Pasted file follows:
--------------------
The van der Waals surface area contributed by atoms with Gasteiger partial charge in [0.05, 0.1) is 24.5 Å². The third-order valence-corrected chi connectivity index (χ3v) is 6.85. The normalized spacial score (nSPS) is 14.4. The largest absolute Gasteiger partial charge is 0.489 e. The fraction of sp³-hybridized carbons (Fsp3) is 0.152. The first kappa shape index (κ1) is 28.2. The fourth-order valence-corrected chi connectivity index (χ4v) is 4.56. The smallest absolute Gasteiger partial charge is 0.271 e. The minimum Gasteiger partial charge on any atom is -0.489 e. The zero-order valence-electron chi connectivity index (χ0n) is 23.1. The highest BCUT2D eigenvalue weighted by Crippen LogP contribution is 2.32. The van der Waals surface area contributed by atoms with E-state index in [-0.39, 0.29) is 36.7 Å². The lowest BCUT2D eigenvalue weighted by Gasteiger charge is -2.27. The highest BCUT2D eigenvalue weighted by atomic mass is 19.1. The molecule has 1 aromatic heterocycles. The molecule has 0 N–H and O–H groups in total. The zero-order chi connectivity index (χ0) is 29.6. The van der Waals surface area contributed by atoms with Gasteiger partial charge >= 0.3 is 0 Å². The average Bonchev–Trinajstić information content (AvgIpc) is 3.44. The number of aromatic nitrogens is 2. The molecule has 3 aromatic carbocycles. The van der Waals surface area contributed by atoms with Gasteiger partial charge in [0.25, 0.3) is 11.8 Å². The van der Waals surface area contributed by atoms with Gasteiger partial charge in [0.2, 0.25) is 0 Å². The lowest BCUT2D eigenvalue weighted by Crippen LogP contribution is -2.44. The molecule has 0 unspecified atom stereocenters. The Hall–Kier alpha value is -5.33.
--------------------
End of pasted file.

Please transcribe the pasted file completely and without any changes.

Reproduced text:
The van der Waals surface area contributed by atoms with Gasteiger partial charge in [0.05, 0.1) is 24.5 Å². The third-order valence-corrected chi connectivity index (χ3v) is 6.85. The normalized spacial score (nSPS) is 14.4. The largest absolute Gasteiger partial charge is 0.489 e. The fraction of sp³-hybridized carbons (Fsp3) is 0.152. The first kappa shape index (κ1) is 28.2. The fourth-order valence-corrected chi connectivity index (χ4v) is 4.56. The smallest absolute Gasteiger partial charge is 0.271 e. The minimum Gasteiger partial charge on any atom is -0.489 e. The zero-order valence-electron chi connectivity index (χ0n) is 23.1. The highest BCUT2D eigenvalue weighted by Crippen LogP contribution is 2.32. The van der Waals surface area contributed by atoms with E-state index in [-0.39, 0.29) is 36.7 Å². The lowest BCUT2D eigenvalue weighted by Gasteiger charge is -2.27. The highest BCUT2D eigenvalue weighted by atomic mass is 19.1. The molecule has 1 aromatic heterocycles. The molecule has 0 N–H and O–H groups in total. The zero-order chi connectivity index (χ0) is 29.6. The van der Waals surface area contributed by atoms with Gasteiger partial charge >= 0.3 is 0 Å². The average Bonchev–Trinajstić information content (AvgIpc) is 3.44. The number of aromatic nitrogens is 2. The molecule has 3 aromatic carbocycles. The van der Waals surface area contributed by atoms with Gasteiger partial charge in [0.25, 0.3) is 11.8 Å². The van der Waals surface area contributed by atoms with Gasteiger partial charge in [0.2, 0.25) is 0 Å². The lowest BCUT2D eigenvalue weighted by Crippen LogP contribution is -2.44. The molecule has 0 unspecified atom stereocenters. The Hall–Kier alpha value is -5.33.